Recipe Raiders

Today I started to write about those who pilfer recipes from sites and post them on their own sites as originals, or at the very least make NO mention of where the recipe or their idea originated.   Anyone who has ever shared an original recipe knows that can be very annoying –  to see it show up elsewhere after they spent the time, effort and the money to develop that recipe. 

But once I started reading blogs, copyright legalese, and other related articles — I lost my desire to write about any of it.  One topic seemed to lead to another and another on this never ending data supply we call the internet –  so that I started getting confused myself!

My original viewpoint was  — there are too many recipes shared from parents, friends, and pot luck suppers over the years — that not every recipe you think is original or “from your own mom” is actually that!  And maybe a word or two about common ingredients used to make certain items,  and that being unique in ingredients or execution may be harder than you think. 

Recipes are all over the web.  There are thousands of good sites containing all sorts of recipes, and using all sorts of ingredients.  Some of them measure like a chef in grams and pounds and others go by our standard method of a cup and a tablespoon.  You will, if you look, see the gambit in terms of ingredients, combinations and even techniques.  But certain sauces, pastries, meringues, and even some cooking methodologies have specific names attributed to them because they use the same ingredients or procedure time after time to achieve the desired result….and yet, even those are recipes someone, somewhere originally devised.

These are all pictures of some of my breads.
These are all pictures of some of my breads.

Recently some actual recipe developers complained about their recipes being copied, stolen, or used on a “well known” blog without their permission.  And it made me seriously wonder why the blog would do that (knowingly or not) and why the original author didn’t just send a note — thanking them for making and sharing their dish and asking they add a line or two from where the recipe originated. Wouldn’t that just solve the problem?

Yes and No.  And therein lies the dilemma and that’s why I wanted to stop writing about this subject.  I like things black and white, not grey.  While a baker, cook or recipe developer may think that they originally made that recipe and it belongs to them to distribute, authorize or use — what if it doesn’t?  Who makes that call?  What if 40 years ago it was published somewhere and their grandmother found it, made it and then it eventually got passed down — doesn’t it still belong to the original cookbook author  — and how is one to know?  Grandma might be long gone and there isn’t anyone else who really does know.  You could be sure that your dish is unique, but it’s still possible it’s not.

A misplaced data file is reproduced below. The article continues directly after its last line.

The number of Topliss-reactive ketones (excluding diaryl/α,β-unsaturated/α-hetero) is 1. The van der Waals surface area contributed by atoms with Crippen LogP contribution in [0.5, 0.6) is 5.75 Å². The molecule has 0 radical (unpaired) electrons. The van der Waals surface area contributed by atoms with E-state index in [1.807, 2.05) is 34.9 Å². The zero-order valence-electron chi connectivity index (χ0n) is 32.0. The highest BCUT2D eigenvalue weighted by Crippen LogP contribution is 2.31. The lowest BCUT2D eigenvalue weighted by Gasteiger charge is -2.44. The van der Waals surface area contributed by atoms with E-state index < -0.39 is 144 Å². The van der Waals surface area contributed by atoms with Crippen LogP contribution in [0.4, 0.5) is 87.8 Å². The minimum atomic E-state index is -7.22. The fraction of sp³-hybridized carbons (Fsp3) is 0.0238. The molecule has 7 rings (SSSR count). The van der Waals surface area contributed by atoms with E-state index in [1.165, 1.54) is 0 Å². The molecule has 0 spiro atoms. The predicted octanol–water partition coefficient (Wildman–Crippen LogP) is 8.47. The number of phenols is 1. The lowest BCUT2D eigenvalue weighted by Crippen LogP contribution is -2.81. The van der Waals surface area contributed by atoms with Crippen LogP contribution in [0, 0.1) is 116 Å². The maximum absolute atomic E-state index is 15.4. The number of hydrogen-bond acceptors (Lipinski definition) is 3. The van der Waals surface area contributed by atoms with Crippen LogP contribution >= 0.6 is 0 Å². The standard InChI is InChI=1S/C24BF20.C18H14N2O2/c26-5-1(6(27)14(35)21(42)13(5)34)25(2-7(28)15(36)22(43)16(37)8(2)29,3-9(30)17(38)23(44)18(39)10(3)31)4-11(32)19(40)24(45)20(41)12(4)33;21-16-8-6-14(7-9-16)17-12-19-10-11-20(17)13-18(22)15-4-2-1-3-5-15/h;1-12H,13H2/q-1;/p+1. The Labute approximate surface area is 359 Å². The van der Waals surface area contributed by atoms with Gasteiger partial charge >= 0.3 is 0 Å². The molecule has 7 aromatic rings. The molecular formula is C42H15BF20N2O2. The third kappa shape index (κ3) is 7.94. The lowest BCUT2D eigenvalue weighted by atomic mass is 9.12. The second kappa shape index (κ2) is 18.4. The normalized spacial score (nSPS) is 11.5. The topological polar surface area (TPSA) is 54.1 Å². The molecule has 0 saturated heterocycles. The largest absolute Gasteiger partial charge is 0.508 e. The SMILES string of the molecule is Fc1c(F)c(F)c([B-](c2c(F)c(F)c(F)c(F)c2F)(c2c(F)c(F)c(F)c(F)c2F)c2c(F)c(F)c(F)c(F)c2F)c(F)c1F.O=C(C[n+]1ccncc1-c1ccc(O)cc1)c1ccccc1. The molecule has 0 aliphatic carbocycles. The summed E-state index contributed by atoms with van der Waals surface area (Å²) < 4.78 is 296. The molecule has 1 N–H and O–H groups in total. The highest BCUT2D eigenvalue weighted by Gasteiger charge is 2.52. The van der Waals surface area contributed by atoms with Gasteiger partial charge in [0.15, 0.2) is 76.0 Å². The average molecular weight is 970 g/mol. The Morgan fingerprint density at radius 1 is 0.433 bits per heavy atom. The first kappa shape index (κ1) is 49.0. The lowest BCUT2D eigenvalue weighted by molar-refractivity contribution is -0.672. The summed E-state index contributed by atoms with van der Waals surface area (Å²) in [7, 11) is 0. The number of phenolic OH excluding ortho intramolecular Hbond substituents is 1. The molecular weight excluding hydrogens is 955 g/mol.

So, while I am not a lawyer and this is definitely not any legal advice — I will just quote the actual US copyright law** with regard to recipes.

Mere listings of ingredients as in recipes, formulas, compounds, or prescriptions are not subject to copyright protection. However, when a recipe or formula is accompanied by substantial literary expression in the form of an explanation or directions, or when there is a combination of recipes, as in a cookbook, there may be a basis for copyright protection.

Copyright protects only the particular manner of an author’s expression in literary, artistic, or musical form. Copyright protection does not extend to names, titles, short phrases, ideas, systems, or methods.

But that doesn’t end the discussion.  The real discussion actually just starts there.  And so after reading about 20 different articles about this subject – I still feel that most recipes are not subject to being copyrighted.  I do believe some may (though there are formidable obstacles) but most are not. 

What seems to be clear to me (and again this is not legal advice, and I am not a lawyer) is that while the list of ingredients and way of preparation (divide into quarters, add the butter to the boiling milk, etc)  is not protected …. the way in which you actually did it, the extra flourishes, your descriptions, your expressions of your unique style and also your photographs are subject to copyright protection.

Clear a mud, right?  That’s how I felt.  And so, just as an aside to anyone who might see this – do yourself a favor – do your own descriptions, do your own photographs, add/subtract and make a recipe your own, but also take a minute to give credit to whomever you got the inspiration from — be it your long gone grandmother, your dinner club, or a specific chef, author or blogger.  If you don’t know …. maybe a word about that might also help them know your intention was not to pilfer their work.  

Some of my homemade soups.
Some of my homemade soups.

 I saw a cookbook recently that had several recipes I have been using for years.  I know that these recipes (shared from my relatives and friends) were not the original work of this author.  I don’t know where they actually originated and likely neither does the author (because saying this is Aunt Mary’s recipe may or may not be actually truthful) — but just because she has now published them into a book — the recipes are still not hers to claim.  The book however and it’s design, format, and contents are unique, copyrighted and hers.